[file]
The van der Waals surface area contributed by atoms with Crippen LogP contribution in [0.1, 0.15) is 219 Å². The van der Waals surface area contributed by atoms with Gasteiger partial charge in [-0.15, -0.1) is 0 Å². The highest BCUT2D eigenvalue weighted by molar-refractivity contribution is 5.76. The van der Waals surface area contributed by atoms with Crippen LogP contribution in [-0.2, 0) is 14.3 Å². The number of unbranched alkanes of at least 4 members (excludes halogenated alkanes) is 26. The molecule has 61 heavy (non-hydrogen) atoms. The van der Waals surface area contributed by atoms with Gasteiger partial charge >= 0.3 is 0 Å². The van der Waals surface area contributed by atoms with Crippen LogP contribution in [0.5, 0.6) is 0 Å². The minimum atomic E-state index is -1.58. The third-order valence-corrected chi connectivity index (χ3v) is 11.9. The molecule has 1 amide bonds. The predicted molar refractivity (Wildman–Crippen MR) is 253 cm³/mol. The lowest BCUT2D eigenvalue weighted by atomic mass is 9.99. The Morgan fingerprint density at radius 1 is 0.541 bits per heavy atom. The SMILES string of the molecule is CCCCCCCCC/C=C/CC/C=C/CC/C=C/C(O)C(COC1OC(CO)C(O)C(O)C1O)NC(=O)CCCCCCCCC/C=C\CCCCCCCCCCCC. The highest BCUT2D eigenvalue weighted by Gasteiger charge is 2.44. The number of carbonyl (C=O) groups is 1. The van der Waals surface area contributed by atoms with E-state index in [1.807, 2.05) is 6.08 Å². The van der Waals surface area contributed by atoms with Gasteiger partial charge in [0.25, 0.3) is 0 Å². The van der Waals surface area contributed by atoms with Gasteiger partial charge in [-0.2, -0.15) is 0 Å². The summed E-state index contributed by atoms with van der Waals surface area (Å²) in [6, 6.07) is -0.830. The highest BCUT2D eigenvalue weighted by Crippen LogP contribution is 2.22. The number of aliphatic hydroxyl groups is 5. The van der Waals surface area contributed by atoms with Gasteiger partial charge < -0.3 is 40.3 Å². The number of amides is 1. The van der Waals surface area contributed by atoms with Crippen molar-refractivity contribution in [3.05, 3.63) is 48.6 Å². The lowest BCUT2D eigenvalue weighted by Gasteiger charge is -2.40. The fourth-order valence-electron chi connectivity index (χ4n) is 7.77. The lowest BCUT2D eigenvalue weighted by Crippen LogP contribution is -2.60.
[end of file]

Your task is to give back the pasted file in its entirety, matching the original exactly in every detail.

The van der Waals surface area contributed by atoms with Crippen LogP contribution in [0.1, 0.15) is 219 Å². The van der Waals surface area contributed by atoms with Gasteiger partial charge in [-0.15, -0.1) is 0 Å². The highest BCUT2D eigenvalue weighted by molar-refractivity contribution is 5.76. The van der Waals surface area contributed by atoms with Crippen LogP contribution in [-0.2, 0) is 14.3 Å². The number of unbranched alkanes of at least 4 members (excludes halogenated alkanes) is 26. The molecule has 61 heavy (non-hydrogen) atoms. The van der Waals surface area contributed by atoms with Gasteiger partial charge >= 0.3 is 0 Å². The van der Waals surface area contributed by atoms with Crippen LogP contribution in [0.5, 0.6) is 0 Å². The minimum atomic E-state index is -1.58. The third-order valence-corrected chi connectivity index (χ3v) is 11.9. The molecule has 1 amide bonds. The predicted molar refractivity (Wildman–Crippen MR) is 253 cm³/mol. The lowest BCUT2D eigenvalue weighted by atomic mass is 9.99. The Morgan fingerprint density at radius 1 is 0.541 bits per heavy atom. The SMILES string of the molecule is CCCCCCCCC/C=C/CC/C=C/CC/C=C/C(O)C(COC1OC(CO)C(O)C(O)C1O)NC(=O)CCCCCCCCC/C=C\CCCCCCCCCCCC. The highest BCUT2D eigenvalue weighted by Gasteiger charge is 2.44. The number of carbonyl (C=O) groups is 1. The van der Waals surface area contributed by atoms with E-state index in [1.807, 2.05) is 6.08 Å². The van der Waals surface area contributed by atoms with Gasteiger partial charge in [0.25, 0.3) is 0 Å². The van der Waals surface area contributed by atoms with Gasteiger partial charge in [-0.2, -0.15) is 0 Å². The summed E-state index contributed by atoms with van der Waals surface area (Å²) in [6, 6.07) is -0.830. The highest BCUT2D eigenvalue weighted by Crippen LogP contribution is 2.22. The number of aliphatic hydroxyl groups is 5. The van der Waals surface area contributed by atoms with Gasteiger partial charge < -0.3 is 40.3 Å². The number of amides is 1. The van der Waals surface area contributed by atoms with Crippen molar-refractivity contribution in [3.05, 3.63) is 48.6 Å². The lowest BCUT2D eigenvalue weighted by Gasteiger charge is -2.40. The fourth-order valence-electron chi connectivity index (χ4n) is 7.77. The lowest BCUT2D eigenvalue weighted by Crippen LogP contribution is -2.60.